Horned Frogs poised for title game

November opened as a month to remember for college football's BCS busters.

After then-No. 6 Alabama and then-No. 8 Oklahoma lost this weekend, TCU strengthened its hold at No. 3 in the BCS standings on Sunday night, one spot ahead of No. 4 Boise State.

And with the defending national champion Crimson Tide falling for the second time this season, it seems unlikely that any one-loss team is in good enough position in the BCS standings to jump the Horned Frogs -- if they win their last two regular-season games, home against San Diego State on Saturday and at New Mexico on Nov. 27.

So if either No. 1 Oregon or No. 2 Auburn falls in the final three weeks of the regular season -- or if the Tigers lose in the SEC championship game in Atlanta's Georgia Dome on Dec. 4 -- the Horned Frogs would probably become the first team from a non-BCS conference to play for the BCS national title. The BCS National Championship Game will be played Jan. 10 in Glendale, Ariz.

After blasting then-No. 5 Utah 47-7 in Salt Lake City on Saturday, the Horned Frogs are in a very good position with two games to play. TCU jumped Boise State in both the USA Today coaches' poll and Harris Interactive poll, which make up two-thirds of the BCS formula.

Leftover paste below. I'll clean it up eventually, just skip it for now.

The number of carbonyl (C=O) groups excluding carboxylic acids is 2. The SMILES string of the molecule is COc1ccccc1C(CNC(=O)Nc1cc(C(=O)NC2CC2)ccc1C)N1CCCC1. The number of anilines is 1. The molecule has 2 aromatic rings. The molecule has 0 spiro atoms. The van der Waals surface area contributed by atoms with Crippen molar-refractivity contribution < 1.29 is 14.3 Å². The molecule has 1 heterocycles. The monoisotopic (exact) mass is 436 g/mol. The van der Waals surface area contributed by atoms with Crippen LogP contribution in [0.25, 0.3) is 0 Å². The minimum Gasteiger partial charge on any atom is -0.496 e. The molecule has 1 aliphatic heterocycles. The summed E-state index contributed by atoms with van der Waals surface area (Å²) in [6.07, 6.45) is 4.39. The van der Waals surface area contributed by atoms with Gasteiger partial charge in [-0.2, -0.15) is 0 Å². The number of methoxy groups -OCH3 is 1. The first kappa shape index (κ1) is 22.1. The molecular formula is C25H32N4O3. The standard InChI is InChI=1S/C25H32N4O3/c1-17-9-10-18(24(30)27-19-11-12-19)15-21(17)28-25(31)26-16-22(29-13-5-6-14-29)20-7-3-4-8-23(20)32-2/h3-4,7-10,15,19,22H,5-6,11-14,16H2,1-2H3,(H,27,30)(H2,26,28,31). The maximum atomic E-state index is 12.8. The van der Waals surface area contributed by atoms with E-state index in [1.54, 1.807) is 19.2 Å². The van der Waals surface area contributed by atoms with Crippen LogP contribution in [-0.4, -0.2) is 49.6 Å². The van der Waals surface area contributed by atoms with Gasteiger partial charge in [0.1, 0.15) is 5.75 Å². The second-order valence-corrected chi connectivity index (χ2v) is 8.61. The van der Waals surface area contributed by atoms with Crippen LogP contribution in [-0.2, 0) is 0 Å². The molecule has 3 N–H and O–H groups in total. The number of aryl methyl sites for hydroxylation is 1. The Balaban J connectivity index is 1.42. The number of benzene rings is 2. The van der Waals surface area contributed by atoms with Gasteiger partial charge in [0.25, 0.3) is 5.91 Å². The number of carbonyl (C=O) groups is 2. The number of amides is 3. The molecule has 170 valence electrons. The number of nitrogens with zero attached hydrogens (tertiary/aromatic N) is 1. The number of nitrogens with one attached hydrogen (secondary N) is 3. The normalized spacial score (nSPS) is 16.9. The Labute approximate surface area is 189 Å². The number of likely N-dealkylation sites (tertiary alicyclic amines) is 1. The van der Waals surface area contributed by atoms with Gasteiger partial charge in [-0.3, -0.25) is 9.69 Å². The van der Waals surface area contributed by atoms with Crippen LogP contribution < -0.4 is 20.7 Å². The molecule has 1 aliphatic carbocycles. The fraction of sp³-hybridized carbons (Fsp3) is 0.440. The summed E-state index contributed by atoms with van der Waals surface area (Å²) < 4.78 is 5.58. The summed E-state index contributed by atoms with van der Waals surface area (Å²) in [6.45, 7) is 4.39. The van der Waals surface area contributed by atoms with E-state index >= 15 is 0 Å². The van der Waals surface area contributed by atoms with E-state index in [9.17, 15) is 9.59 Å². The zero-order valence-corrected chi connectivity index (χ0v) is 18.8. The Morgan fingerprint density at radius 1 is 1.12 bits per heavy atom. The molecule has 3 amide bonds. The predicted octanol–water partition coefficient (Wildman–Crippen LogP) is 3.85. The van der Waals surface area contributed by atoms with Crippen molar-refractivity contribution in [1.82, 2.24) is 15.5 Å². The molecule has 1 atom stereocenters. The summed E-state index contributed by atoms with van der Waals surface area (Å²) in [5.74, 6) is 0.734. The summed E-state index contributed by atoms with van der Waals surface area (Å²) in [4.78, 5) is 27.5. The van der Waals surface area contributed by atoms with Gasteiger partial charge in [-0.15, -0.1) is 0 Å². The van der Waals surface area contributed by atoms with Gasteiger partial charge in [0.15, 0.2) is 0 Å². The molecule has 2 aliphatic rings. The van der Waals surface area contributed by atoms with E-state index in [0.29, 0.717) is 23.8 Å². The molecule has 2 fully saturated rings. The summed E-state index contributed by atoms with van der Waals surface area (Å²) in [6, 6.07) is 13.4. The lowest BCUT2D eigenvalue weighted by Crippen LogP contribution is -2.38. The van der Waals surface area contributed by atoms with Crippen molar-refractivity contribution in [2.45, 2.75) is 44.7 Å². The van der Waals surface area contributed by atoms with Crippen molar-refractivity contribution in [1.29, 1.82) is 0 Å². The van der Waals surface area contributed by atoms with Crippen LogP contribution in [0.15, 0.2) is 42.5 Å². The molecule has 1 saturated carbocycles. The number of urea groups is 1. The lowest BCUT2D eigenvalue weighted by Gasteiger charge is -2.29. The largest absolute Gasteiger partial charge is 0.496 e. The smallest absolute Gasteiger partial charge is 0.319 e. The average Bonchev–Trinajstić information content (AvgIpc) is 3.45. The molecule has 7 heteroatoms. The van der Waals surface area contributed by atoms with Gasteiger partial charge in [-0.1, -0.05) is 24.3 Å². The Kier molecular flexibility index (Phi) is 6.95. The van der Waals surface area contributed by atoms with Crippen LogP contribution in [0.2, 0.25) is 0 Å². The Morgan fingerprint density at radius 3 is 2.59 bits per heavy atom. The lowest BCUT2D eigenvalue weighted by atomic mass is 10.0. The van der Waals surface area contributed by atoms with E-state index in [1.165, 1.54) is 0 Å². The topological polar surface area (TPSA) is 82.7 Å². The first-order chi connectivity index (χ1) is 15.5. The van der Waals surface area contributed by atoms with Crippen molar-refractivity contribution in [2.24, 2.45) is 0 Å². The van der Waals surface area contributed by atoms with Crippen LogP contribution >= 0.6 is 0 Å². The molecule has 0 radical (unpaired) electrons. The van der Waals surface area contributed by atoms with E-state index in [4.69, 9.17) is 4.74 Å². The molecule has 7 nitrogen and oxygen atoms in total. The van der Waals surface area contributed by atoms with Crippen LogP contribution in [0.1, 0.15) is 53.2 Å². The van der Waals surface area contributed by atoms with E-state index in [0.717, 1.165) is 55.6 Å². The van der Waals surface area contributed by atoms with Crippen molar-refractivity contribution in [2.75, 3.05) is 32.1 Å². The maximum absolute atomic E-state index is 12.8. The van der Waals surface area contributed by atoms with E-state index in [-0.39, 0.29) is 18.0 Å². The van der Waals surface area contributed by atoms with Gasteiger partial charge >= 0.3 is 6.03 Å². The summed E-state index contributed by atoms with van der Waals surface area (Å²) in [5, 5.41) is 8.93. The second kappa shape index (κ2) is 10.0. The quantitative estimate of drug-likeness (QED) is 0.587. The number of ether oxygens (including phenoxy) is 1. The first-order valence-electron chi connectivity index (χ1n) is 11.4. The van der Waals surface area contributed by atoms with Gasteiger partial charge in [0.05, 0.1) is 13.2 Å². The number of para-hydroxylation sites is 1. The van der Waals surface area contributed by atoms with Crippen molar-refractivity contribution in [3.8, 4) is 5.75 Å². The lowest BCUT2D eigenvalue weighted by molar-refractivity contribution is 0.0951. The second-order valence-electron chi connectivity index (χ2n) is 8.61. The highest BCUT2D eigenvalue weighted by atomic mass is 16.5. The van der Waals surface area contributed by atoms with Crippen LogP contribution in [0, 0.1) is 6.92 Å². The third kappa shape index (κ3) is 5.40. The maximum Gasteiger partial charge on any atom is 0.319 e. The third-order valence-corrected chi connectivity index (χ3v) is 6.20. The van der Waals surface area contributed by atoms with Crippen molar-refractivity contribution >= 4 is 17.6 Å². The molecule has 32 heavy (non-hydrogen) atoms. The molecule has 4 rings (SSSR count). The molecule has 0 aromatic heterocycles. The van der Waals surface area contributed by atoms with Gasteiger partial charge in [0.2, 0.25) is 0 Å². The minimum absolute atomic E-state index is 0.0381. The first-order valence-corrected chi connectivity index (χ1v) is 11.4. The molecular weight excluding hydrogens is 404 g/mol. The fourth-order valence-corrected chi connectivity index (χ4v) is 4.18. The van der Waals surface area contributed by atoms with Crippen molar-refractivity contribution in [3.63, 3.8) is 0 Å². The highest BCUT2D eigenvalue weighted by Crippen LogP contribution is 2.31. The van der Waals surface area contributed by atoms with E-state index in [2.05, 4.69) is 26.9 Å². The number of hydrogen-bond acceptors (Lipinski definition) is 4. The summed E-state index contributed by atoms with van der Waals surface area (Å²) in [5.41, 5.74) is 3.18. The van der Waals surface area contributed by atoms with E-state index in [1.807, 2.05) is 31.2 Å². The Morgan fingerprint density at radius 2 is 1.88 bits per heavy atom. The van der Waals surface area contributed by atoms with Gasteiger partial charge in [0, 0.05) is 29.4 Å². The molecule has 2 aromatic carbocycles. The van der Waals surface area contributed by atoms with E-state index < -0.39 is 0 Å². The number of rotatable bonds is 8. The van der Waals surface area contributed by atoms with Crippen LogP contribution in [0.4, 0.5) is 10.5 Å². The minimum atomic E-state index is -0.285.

The Horned Frogs also have an average of No. 2 in the six computer polls used in the BCS formula, behind only Auburn, and are No. 1 in Richard Billingsley's computer poll and No. 2 in three others.

Boise State, which blasted Hawaii 42-7 at home on Saturday, has a computer rating of No. 5 and is No. 7 or worse in three of the six computer polls used in the BCS formula. The Broncos still play four games, including a Nov. 26 road trip to No. 21 Nevada.

LSU, which upset Alabama 24-21 in Baton Rouge, La., on Saturday, is the highest-rated one-loss team in the BCS standings. The Tigers, whose only loss came at Auburn 24-17 on Oct. 23, probably wouldn't finish high enough to pass undefeated Boise State or TCU in the final BCS standings.

Mark Schlabach covers college sports for ESPN.com. He co-authored Bobby Bowden's memoir, "Called To Coach," which was published by Simon & Schuster. The book is available in stores and can be ordered here. You can contact him at schlabachma@yahoo.com.